Circulatory System

Thrombo-embolic Disease

What is Thrombo-embolic Disease?

Thrombo-embolic disease—also known as venous thromboembolism—is a condition in which blood clots form in the veins (usually the deep veins of the legs). These clots sometimes break loose, flow with the blood returning to the heart, and get caught in the arteries of the lungs.

This problem of venous clots (thrombi) blocking arteries in the lungs is called pulmonary embolism and is sometimes fatal. Even if they do not result in pulmonary embolism, blood clots in the deep leg veins (deep venous thrombophlebitis) can be serious as they may destroy the valves in the veins and result in chronic swelling and pain. This chronic complication is called post-phlebitic syndrome.

Almost anyone can have a Deep Vein Thrombosis (DVT), a condition included in the VTE diagnosis. However, certain factors can increase the chance of having this condition. The chance increases even more for someone who has more than one of these factors at the same time.

The following increase your risk of developing the condition:

Injury to a vein, often caused by:

  • Fractures
  • Severe muscle injury
  • Major surgery (particularly involving the abdomen, pelvis, hip, or legs)

Slow blood flow, often caused by:

  • Confinement to bed (e.g., due to a medical condition or after surgery)
  • Limited movement (e.g., a cast on a leg to help heal an injured bone)
  • Sitting for a long time, especially with crossed legs
  • Paralysis

Increased estrogen, often caused by:

  • Birth control pills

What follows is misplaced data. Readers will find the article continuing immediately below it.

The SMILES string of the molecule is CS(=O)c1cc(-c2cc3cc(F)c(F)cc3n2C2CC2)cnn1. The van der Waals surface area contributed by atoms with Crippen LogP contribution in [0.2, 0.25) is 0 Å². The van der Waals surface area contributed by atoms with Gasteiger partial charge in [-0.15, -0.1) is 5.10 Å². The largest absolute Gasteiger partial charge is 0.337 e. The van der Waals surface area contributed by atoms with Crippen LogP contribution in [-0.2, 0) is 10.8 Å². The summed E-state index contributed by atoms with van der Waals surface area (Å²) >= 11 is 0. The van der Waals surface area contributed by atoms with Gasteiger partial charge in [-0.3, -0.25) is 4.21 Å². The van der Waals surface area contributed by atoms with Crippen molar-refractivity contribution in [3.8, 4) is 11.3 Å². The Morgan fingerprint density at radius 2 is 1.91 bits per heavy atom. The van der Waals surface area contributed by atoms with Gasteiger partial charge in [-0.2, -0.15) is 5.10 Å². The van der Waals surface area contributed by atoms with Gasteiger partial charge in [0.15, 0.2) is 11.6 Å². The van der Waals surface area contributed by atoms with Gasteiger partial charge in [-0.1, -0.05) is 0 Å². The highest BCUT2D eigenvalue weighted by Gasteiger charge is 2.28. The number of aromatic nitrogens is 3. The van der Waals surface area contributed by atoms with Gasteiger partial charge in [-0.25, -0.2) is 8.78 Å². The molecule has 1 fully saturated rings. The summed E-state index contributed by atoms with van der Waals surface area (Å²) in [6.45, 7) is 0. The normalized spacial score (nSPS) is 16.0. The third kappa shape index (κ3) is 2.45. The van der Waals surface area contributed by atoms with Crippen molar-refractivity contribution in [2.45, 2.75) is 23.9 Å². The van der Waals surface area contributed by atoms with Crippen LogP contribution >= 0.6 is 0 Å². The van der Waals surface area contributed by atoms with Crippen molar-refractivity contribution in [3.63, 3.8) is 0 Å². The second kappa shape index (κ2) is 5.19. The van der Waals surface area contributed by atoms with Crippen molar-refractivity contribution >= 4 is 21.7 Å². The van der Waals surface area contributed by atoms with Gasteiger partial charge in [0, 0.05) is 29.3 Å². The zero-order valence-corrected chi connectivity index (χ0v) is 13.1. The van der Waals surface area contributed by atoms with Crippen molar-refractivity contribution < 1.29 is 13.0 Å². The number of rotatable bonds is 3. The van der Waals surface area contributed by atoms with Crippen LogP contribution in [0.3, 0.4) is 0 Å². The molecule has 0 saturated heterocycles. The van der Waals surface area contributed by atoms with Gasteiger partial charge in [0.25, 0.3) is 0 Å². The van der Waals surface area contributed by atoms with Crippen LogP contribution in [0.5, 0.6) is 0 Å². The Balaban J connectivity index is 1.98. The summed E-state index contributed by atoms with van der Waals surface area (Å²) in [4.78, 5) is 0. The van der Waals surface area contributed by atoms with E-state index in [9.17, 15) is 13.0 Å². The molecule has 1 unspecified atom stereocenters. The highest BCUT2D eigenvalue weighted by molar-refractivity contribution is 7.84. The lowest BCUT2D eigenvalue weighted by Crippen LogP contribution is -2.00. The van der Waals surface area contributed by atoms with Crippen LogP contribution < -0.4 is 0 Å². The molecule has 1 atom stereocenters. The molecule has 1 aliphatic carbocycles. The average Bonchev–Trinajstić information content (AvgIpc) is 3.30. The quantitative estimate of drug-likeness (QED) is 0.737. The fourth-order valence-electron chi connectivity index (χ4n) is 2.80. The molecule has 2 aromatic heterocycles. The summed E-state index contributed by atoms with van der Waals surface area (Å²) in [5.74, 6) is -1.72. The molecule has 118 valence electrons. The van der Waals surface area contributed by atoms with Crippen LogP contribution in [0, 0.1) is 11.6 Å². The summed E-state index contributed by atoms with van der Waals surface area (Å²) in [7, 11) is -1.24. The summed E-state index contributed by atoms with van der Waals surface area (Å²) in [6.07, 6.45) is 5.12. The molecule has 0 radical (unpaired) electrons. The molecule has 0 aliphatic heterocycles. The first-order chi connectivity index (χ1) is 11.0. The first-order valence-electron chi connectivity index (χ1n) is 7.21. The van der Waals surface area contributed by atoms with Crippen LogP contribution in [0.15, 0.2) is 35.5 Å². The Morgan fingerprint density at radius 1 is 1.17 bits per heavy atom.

• Hormone replacement therapy, sometimes used after menopause
  • Pregnancy, for up to 3 months after giving birth

Certain chronic medical illnesses, such as:

  • Heart disease
  • Lung disease
  • Cancer and its treatment
  • Inflammatory bowel disease (Crohn’s disease or ulcerative colitis)

If you have pain, swelling, or a heavy aching in your leg, see your primary care doctor as soon as possible.

Some of the risk factors of developing the condition are:

  • Previous DVT or PE
  • Family history of DVT or PE
  • Age (risk increases as age increases)
  • Obesity
  • A catheter located in a central vein
  • Inherited clotting disorders

About half of people with Deep Vein Thrombosis (DVT) have no symptoms at all. The following are the most common symptoms of DVT that occur in the affected part of the body:

  • Swelling
  • Pain
  • Tenderness
  • Redness of the skin

If you have any of these symptoms, you should see your doctor as soon as possible.

You can have a Pulmonary Embolism (PE) without any symptoms of a DVT.

Signs and symptoms of Pulmonary Embolism can include:

  • Difficulty breathing
  • Faster than normal or irregular heart beat
  • Chest pain or discomfort, which usually worsens with a deep breath or coughing
  • Coughing up blood
  • Very low blood pressure, lightheadedness, or fainting

If you have any of these symptoms, you should seek medical help immediately.

If you experience the following, call 911 or visit the emergency room:

  • throbbing or cramping pain in 1 leg (rarely both legs), usually in the calf or thigh
  • swelling in 1 leg (rarely both legs)
  • warm skin around the painful area
  • red or darkened skin around the painful area
  • swollen veins that are hard or sore when you touch them

These symptoms can also happen in your arm or tummy if that’s where the blood clot is.

  • Not smoking
  • Taking steps to lower your blood pressure
  • Watching your weight
  • Limiting the amount of time you spend sitting
  • Exercising daily, mainly walking, swimming, or other activities that promote good blood circulation
  • Avoid wearing tight-fitting clothes for extended periods
  • Drinking lots of fluids
  • Consuming foods that act as natural blood thinners to reduce the risk of developing blood clots, such as vitamin E, ginger, cayenne pepper, garlic, turmeric, and cinnamon

If you have Thrombo-embolic Disease/ Venous thromboembolism (VTE) we recommend you see your doctor every year. Recommended treatments are covered by AHDI in our Standards of Care.

If you need additional resources to help manage your Thrombo-embolic Disease/ Venous thromboembolism (VTE), visit the National Blood Clot Alliance’s website